- The UK is edging closer to leaving the EU without a free trade agreement.
- UK and EU negotiators have failed to make a breakthrough in round three of talks over a trade deal.
- David Frost, the UK’s chief negotiator, on Friday accused the EU of taking an ‘ideological approach.’
- His counterpart in Brussels, Michel Barnier, warned Boris Johnson’s government: ‘We are not going to bargain away our European values for the good of the British economy.’
- Johnson’s government insists it will not extend the Brexit transition period, despite the outbreak of the coronavirus and short timetable for negotiating a trade agreement.
- Visit Business Insider’s homepage for more stories.
The United Kingdom and European Union have failed to make a breakthrough in the latest round of talks over a free trade deal, with the UK government accusing Brussels of taking an “ideological approach.”
Negotiators from the UK and EU finished their third round of negotiations on Friday, with both sides aiming to strike a post-Brexit free trade agreement before the 11-month transition period expires at the end of this year.
In the absence of an agreement, the UK will trade with the EU with an array of new checks and costs from January next year.
However, Boris Johnson’s government insists that it will not extend the transition period beyond December under any circumstances, even if it means UK trading with EU member states on the harshest terms from 2021.
The UK government also refuses to extend the transition period despite the outbreak of the coronavirus.
David Frost, the UK’s chief negotiator with the EU, on Friday said talks had produced “very little progress towards agreement on the most significant outstanding issues between us.”
The two sides are currently far apart on two issues: fishing, and what the EU calls “level playing field.”
On the latter, the EU says it wants the UK to follow certain rules as part of a trade deal, to ensure fair competition.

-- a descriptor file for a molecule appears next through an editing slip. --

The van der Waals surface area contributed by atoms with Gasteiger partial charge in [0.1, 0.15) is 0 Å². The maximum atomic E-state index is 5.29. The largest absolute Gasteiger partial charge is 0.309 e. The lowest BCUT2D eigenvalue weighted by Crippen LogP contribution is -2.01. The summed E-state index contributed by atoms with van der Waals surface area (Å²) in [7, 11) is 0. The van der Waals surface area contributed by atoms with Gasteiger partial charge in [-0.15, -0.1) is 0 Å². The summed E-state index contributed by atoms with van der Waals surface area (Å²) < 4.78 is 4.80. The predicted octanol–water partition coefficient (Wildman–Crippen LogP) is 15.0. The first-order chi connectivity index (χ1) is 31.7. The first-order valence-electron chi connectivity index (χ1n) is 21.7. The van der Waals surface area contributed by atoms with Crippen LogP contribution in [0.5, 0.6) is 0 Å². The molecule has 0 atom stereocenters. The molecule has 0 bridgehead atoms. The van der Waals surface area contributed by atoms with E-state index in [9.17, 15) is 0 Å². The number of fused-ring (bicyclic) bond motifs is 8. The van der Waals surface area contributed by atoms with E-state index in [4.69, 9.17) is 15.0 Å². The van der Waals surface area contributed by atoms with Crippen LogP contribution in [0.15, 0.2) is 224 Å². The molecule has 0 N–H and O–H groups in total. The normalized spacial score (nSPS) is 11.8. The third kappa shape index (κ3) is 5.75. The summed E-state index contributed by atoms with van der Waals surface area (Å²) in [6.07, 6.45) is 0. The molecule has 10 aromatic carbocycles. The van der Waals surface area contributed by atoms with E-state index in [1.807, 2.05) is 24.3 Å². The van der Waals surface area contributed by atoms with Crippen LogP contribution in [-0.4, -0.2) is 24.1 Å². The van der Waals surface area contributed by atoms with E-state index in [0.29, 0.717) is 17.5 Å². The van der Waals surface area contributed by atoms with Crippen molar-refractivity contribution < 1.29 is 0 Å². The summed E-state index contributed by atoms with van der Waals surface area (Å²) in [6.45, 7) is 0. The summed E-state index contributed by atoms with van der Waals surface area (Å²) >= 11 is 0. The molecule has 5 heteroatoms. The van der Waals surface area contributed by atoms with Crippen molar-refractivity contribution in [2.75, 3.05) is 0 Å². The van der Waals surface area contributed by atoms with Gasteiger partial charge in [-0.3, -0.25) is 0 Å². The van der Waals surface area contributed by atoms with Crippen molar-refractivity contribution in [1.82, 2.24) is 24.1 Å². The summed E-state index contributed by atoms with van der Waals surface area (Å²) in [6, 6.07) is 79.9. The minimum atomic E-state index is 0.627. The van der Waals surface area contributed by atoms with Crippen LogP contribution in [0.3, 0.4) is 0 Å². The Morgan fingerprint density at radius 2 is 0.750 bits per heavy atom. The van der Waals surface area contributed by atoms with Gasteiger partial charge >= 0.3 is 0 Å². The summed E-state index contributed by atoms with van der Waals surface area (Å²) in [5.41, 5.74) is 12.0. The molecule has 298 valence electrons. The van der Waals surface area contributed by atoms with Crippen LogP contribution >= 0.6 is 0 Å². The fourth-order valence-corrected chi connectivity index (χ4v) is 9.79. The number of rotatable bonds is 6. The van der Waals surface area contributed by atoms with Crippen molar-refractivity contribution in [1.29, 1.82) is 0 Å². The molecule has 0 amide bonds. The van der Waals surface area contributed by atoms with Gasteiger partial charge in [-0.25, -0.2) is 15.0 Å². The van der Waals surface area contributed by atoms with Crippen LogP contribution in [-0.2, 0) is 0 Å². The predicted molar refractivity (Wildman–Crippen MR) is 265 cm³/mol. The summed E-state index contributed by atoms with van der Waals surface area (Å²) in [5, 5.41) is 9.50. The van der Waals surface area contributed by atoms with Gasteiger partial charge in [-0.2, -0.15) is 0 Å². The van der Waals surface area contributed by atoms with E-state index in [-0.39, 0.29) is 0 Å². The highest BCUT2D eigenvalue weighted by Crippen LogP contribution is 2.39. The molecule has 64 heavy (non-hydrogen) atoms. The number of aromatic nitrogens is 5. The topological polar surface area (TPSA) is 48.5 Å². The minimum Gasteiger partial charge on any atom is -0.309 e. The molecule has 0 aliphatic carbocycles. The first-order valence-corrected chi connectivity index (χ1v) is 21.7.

However, the UK government says agreeing to this would infringe on UK sovereignty.
“The major obstacle to this is the EU’s insistence on including a set of novel and unbalanced proposals on the so-called ‘level playing field’ which would bind this country to EU law or standards, or determine our domestic legal regimes, in a way that is unprecedented in Free Trade Agreements and not envisaged in the Political Declaration,” Frost said.
“As soon as the EU recognises that we will not conclude an agreement on that basis, we will be able to make progress.”
Frost accused the EU of taking an “ideological approach.”
“It is hard to understand why the EU insists on an ideological approach which makes it more difficult to reach a mutually beneficial agreement,” Frost, who Prime Minister Johnson chose to lead talks, said on Friday.
“We very much need a change in EU approach for the next Round beginning on 1 June.”
Michel Barnier, the EU’s chief Brexit negotiator, said the UK had not “got into a real discussion about the level playing field, whatever they say” and that he was “disappointed” by the UK’s lack of “ambition.”
He said that there had to be significant progress at the next round of talks, scheduled to begin on Monday, June 1, in order to avoid a “stalemate between us” and the UK walking away without an agreement.
However, he warned that the EU would not change its fundamental position.
“We are not going to bargain away our European values for the good of the British economy,” he told reporters in Brussels on Friday afternoon.
“Without level playing field or a balanced fisheries deal, there will not be an agreement on a trading partnership.”
Real Life. Real News. Real Voices
Help us tell more of the stories that matterBecome a founding member
He added: “The EU wants a modern, unprecedented, forward-looking agreement. Not a narrow one, rooted in past precedent, sliced up sector by sector.
“The EU will not act in haste on such an important matter. Our mandate was not written in haste.”
Naomi Smith, CEO of Best for Britain, which is campaigning for close UK ties with the EU, said: “We only have seven months left to strike a deal and implement its terms, meaning there’s a big risk we face a no-deal Brexit at the turn of the year.
“Businesses in the UK are struggling to stay afloat and pay their employees right now, so they don’t have the luxury of being able to prepare for such chaos.
“Under these circumstances, policy-makers on both sides should give serious thought to extending the transition period. By buying British industry a bit more time to prepare for a new relationship with Europe, the UK Government can only strengthen its hand in these negotiations.”
Subscribe to the newsletter news
We hate SPAM and promise to keep your email address safe